Addressing one of the most common misconceptions in modern music making.
With the advent of music technology and the resulting boom in bedroom beatmakers from all corners of the internet, the term “producer” seems to have become corrupted into a synonym for beat maker.
What’s a producer?
Historically, a record producer rarely played on the actual record, but instead was an experienced head who provided a bridge between the artist / band, who often had little studio experience, the more technical engineers (who were often in those days actual electronic engineers, specialising in sound equipment), and the management suits, who were more interested in having a marketable final product.
Being able to translate the artist’s vision into technical terms, or vice versa, or to massage the more outlandish ideas into a label-friendly result, was an essential part of the job. The producer had to be a master of all three worlds, and a consummate negotiator to try and ensure that everyone was happy.
Over the years, certain producers gained a cult following of their own, and as the role of music producer became more desirable, it attracted musicians and songwriters as well as ex-engineers, who brought a more creative aspect to the role.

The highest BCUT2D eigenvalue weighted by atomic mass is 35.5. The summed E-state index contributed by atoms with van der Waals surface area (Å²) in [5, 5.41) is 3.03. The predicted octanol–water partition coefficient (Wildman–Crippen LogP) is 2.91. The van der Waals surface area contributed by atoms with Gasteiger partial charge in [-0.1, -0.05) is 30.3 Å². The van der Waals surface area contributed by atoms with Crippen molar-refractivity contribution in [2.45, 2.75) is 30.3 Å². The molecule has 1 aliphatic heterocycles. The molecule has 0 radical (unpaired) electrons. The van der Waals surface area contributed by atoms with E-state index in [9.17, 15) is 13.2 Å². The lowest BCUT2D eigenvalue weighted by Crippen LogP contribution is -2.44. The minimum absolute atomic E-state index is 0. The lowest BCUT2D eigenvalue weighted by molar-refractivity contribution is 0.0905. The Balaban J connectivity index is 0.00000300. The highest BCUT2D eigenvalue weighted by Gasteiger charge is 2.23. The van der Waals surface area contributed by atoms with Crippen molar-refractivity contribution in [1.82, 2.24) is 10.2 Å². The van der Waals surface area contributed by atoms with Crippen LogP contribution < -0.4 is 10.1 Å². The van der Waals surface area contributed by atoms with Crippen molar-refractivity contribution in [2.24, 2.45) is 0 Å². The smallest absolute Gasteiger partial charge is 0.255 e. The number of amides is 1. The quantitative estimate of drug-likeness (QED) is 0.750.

So what’s a beatmaker then?
The term beatmaker arose out of hip hop, where kids with drum machines would literally make drum beats for rappers to rap over.
As digital technology became cheaper and more freely available in the 90s and 00s, the drum machines changed into computers, and DAWs + virtual synths gave birth to more electronic forms of music such as trap vs the classic “boom bap” sounds of the 90s.
They sound pretty different. So why the confusion?
As rappers and singers started hooking up with beatmakers, some of these tracks blew up. Beatmakers like DJ Mustard and, in his early days, Kanye, although he’s now a producer in his own right, started to have strings of hits.
However, in most cases, a producer was still required to knit the beat and vocal together in a studio, to ensure the finished track sounded like a cohesive record.
Unfortunately, the album credits often list the beatmaker as a co-producer, and so it became common for beatmakers to start calling themselves producers, despite their lack of experience in making finished records.
To further muddy the waters, the pop world has now adopted the phrase “beat” to describe an instrumental track which is then sent to a team of songwriters to have a “topline” (vocal) put on it.
Erm, do I need a beatmaker or a producer then?
If you are staring at a blank page, trying to write a song and you’re stuck for ideas, a beatmaker may be able to help you. They can provide a number of backing tracks which will hopefully give you a starting point (key, tempo, mood etc) which you can then write a vocal over.
However, if you have already written a song which you want to turn into a finished, releasable record, you really need a producer to put the best possible arrangement around it in your chosen style to enable the lyrics and melody to have the most emotional impact for your audience.